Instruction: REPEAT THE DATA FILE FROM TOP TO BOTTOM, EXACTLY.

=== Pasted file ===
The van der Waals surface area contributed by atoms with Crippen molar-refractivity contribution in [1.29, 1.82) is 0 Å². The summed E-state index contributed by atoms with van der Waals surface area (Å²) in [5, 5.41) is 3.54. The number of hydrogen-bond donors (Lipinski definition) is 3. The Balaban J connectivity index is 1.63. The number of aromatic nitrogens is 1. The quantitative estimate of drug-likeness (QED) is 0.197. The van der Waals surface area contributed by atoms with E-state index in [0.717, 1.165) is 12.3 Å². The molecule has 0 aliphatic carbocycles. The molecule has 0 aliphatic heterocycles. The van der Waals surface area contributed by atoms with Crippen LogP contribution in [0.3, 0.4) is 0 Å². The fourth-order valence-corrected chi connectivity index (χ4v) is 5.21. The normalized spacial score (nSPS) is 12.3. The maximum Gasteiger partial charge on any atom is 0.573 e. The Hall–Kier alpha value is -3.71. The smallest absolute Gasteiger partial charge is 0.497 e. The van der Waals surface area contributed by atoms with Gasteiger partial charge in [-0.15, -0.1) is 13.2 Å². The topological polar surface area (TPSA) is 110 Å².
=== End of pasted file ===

The van der Waals surface area contributed by atoms with Crippen molar-refractivity contribution in [1.29, 1.82) is 0 Å². The summed E-state index contributed by atoms with van der Waals surface area (Å²) in [5, 5.41) is 3.54. The number of hydrogen-bond donors (Lipinski definition) is 3. The Balaban J connectivity index is 1.63. The number of aromatic nitrogens is 1. The quantitative estimate of drug-likeness (QED) is 0.197. The van der Waals surface area contributed by atoms with E-state index in [0.717, 1.165) is 12.3 Å². The molecule has 0 aliphatic carbocycles. The molecule has 0 aliphatic heterocycles. The van der Waals surface area contributed by atoms with Crippen LogP contribution in [0.3, 0.4) is 0 Å². The fourth-order valence-corrected chi connectivity index (χ4v) is 5.21. The normalized spacial score (nSPS) is 12.3. The maximum Gasteiger partial charge on any atom is 0.573 e. The Hall–Kier alpha value is -3.71. The smallest absolute Gasteiger partial charge is 0.497 e. The van der Waals surface area contributed by atoms with Gasteiger partial charge in [-0.15, -0.1) is 13.2 Å². The topological polar surface area (TPSA) is 110 Å².